Then, and only then, does one meet the various experiences encountered at the time of its revelation. One experiences the initial rejection of the message of Islam by the city of Makkah, the persistent hostility leading to the quest for a haven of refuge in Abyssinia, and, the attempt to win a favourable response from Ta’if which led, instead, to cruel persecution of the bearer of the Quranic message. One experiences also the campaigns of Badr, Uhud, Hunayn and Tabuk. One comes face to face with Abu Jahl and Abu Lahab, with hypocrites and with Jews, with those who instantly respond to this call as well as those who, lacking clarity of perception and moral strength, were drawn into Islam only at a latter stage.

This will be an experience different from any so-called mystic experience.

I designate it the Quranic mystic experience.

One of the characteristics of this experience is that at each stage one almost automatically finds certain Quranic verses to guide one, since they were revealed at a similar stage and therefore contain the guidance appropriate to it. A person engaged in this struggle may not grasp all the linguistic and grammatical subtleties, he may also miss certain finer points in the rhetoric and semantics of the Quran, yet it is impossible for the Quran to fail to reveal its true spirit to him.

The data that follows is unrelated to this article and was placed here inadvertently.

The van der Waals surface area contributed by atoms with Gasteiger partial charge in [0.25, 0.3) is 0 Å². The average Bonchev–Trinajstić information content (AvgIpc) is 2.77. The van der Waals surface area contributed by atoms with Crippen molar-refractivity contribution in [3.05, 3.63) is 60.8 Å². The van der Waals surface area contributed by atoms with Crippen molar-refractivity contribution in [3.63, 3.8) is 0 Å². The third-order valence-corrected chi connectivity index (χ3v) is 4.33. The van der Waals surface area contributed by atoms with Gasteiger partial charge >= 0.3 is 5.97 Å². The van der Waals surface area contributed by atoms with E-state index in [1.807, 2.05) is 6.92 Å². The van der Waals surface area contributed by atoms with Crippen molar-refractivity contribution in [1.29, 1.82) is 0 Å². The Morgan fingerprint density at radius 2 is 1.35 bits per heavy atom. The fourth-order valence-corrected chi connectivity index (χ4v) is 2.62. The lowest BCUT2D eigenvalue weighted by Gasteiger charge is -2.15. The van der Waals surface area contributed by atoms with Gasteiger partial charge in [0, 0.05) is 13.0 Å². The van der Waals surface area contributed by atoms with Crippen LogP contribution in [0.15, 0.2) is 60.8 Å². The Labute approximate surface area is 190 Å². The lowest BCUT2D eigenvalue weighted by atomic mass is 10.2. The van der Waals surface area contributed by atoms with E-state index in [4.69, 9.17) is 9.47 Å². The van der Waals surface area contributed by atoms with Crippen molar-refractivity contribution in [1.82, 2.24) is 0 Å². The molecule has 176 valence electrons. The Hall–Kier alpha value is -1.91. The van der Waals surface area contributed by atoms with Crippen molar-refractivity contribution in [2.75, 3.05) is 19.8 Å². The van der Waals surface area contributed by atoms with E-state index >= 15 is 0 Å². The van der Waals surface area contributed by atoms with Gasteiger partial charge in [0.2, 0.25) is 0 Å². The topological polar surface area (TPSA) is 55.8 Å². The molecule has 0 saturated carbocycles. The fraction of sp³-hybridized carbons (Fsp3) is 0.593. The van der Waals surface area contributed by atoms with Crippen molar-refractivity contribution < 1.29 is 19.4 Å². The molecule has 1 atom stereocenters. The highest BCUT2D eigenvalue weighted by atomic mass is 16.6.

Again, in keeping with the same principle, a man can neither understand the laws, the moral teachings, and the economic and political principles which the Quran embodies, nor appreciate the full import of the Quranic laws and regulations, unless he tries to implement them in his own life. Hence the individual who fails to translate the Quranic precepts into personal practice will fail to understand the Book. The same must be said of all people that allow the institutions of their collective life to run contrary to the teachings of the Quran.